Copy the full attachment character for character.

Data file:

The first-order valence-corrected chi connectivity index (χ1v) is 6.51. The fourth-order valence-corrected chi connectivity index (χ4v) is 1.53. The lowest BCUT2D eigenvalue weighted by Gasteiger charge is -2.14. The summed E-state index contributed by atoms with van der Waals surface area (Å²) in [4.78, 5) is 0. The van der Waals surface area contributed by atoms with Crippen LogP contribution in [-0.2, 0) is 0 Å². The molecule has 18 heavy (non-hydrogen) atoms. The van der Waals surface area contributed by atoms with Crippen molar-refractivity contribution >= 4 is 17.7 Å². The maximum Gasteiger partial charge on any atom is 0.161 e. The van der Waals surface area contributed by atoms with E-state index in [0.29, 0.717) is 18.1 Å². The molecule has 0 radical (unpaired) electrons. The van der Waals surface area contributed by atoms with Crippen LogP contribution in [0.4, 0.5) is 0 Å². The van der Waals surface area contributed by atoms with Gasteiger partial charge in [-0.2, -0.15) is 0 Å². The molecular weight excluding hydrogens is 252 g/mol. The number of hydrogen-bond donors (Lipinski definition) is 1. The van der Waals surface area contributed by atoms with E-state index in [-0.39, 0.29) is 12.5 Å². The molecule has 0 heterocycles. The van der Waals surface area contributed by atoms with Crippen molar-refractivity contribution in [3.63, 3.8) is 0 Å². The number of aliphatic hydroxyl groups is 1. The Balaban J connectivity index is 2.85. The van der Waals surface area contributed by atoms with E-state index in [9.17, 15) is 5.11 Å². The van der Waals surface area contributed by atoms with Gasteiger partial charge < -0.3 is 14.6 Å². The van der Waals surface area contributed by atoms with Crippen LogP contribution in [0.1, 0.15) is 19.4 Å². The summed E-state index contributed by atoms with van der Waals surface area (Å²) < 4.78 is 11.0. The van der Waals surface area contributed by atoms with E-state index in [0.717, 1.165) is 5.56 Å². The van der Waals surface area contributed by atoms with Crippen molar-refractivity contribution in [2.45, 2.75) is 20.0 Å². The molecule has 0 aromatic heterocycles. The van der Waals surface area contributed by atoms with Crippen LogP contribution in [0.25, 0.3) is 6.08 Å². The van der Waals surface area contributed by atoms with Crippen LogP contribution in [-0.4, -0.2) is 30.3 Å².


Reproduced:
The first-order valence-corrected chi connectivity index (χ1v) is 6.51. The fourth-order valence-corrected chi connectivity index (χ4v) is 1.53. The lowest BCUT2D eigenvalue weighted by Gasteiger charge is -2.14. The summed E-state index contributed by atoms with van der Waals surface area (Å²) in [4.78, 5) is 0. The van der Waals surface area contributed by atoms with Crippen LogP contribution in [-0.2, 0) is 0 Å². The molecule has 18 heavy (non-hydrogen) atoms. The van der Waals surface area contributed by atoms with Crippen molar-refractivity contribution >= 4 is 17.7 Å². The maximum Gasteiger partial charge on any atom is 0.161 e. The van der Waals surface area contributed by atoms with E-state index in [0.29, 0.717) is 18.1 Å². The molecule has 0 radical (unpaired) electrons. The van der Waals surface area contributed by atoms with Crippen LogP contribution in [0.4, 0.5) is 0 Å². The van der Waals surface area contributed by atoms with Gasteiger partial charge in [-0.2, -0.15) is 0 Å². The molecular weight excluding hydrogens is 252 g/mol. The number of hydrogen-bond donors (Lipinski definition) is 1. The van der Waals surface area contributed by atoms with E-state index in [-0.39, 0.29) is 12.5 Å². The molecule has 0 heterocycles. The van der Waals surface area contributed by atoms with Crippen molar-refractivity contribution in [3.63, 3.8) is 0 Å². The number of aliphatic hydroxyl groups is 1. The Balaban J connectivity index is 2.85. The van der Waals surface area contributed by atoms with E-state index in [9.17, 15) is 5.11 Å². The van der Waals surface area contributed by atoms with Gasteiger partial charge < -0.3 is 14.6 Å². The van der Waals surface area contributed by atoms with Crippen LogP contribution in [0.1, 0.15) is 19.4 Å². The summed E-state index contributed by atoms with van der Waals surface area (Å²) < 4.78 is 11.0. The van der Waals surface area contributed by atoms with E-state index in [0.717, 1.165) is 5.56 Å². The van der Waals surface area contributed by atoms with Crippen molar-refractivity contribution in [2.45, 2.75) is 20.0 Å². The molecule has 0 aromatic heterocycles. The van der Waals surface area contributed by atoms with Crippen LogP contribution in [0.25, 0.3) is 6.08 Å². The van der Waals surface area contributed by atoms with Crippen LogP contribution in [-0.4, -0.2) is 30.3 Å².